Aim: To investigate the factors predicting non-surgical periodontal treatment responses using multilevel multiple regression.
Material and methods: Forty men (mean 45.6 years) were recruited; 20 were smokers. A 12-month reduction in probing pocket depth (PPD) and gain in probing attachment level (PAL) of 5814 sites were analysed, with 594 being initially diseased sites (initial PPD> or =5 mm).
Results: Variance Component models showed that site-level variations contributed about 70-90% of the total variance. About a 10% reduction of the total variations of PPD reduction in initially diseased sites was achieved with the inclusion of the 10 predictors in the multilevel multiple regression. Multilevel multiple regression showed that three predictors, subject level: non-smokers; tooth-level: anterior teeth; and site level: sites without plaque at baseline, were significantly associated with a greater reduction in PPD in initially diseased sites over the 12-month study period (p<0.05). No consistent predictor was found for PAL gain.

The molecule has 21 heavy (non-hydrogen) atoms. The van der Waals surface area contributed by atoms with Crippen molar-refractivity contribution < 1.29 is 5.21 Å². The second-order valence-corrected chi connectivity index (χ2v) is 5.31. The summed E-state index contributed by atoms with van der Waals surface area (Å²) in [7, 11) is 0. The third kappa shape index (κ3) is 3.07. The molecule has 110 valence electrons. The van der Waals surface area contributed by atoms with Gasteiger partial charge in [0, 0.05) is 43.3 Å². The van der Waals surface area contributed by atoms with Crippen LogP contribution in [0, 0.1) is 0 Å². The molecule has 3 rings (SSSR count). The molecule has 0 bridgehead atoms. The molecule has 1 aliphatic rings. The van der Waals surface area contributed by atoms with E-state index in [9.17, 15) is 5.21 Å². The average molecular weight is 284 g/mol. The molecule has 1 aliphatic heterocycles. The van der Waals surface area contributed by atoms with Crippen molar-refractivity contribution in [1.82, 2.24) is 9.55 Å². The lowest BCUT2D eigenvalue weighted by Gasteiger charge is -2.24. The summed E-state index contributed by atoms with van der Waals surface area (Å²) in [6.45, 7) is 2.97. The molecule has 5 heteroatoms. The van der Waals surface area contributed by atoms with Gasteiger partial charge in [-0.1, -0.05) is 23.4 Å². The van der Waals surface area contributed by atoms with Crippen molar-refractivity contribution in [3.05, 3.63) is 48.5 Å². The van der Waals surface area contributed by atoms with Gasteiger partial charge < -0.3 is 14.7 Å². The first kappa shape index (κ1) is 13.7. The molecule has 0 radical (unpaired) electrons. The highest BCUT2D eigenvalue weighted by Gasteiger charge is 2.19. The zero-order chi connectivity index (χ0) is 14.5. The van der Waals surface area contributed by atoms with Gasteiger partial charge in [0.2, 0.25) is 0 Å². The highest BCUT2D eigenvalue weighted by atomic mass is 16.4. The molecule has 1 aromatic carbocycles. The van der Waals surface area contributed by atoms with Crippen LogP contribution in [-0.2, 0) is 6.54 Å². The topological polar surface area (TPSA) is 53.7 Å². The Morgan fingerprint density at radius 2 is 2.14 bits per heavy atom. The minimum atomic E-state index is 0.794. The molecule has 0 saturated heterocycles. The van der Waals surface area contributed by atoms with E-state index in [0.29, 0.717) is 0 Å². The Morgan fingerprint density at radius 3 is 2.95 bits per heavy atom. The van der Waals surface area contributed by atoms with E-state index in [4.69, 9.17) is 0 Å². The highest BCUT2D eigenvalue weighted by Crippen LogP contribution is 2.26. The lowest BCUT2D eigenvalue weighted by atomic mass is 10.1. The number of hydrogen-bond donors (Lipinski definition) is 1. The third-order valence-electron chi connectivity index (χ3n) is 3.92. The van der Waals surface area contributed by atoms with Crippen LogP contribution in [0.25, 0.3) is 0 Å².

Conclusion: Multilevel analysis was applied on periodontal treatment response data. Smokers showed less favourable PPD reduction at deep sites after non-surgical periodontal therapy.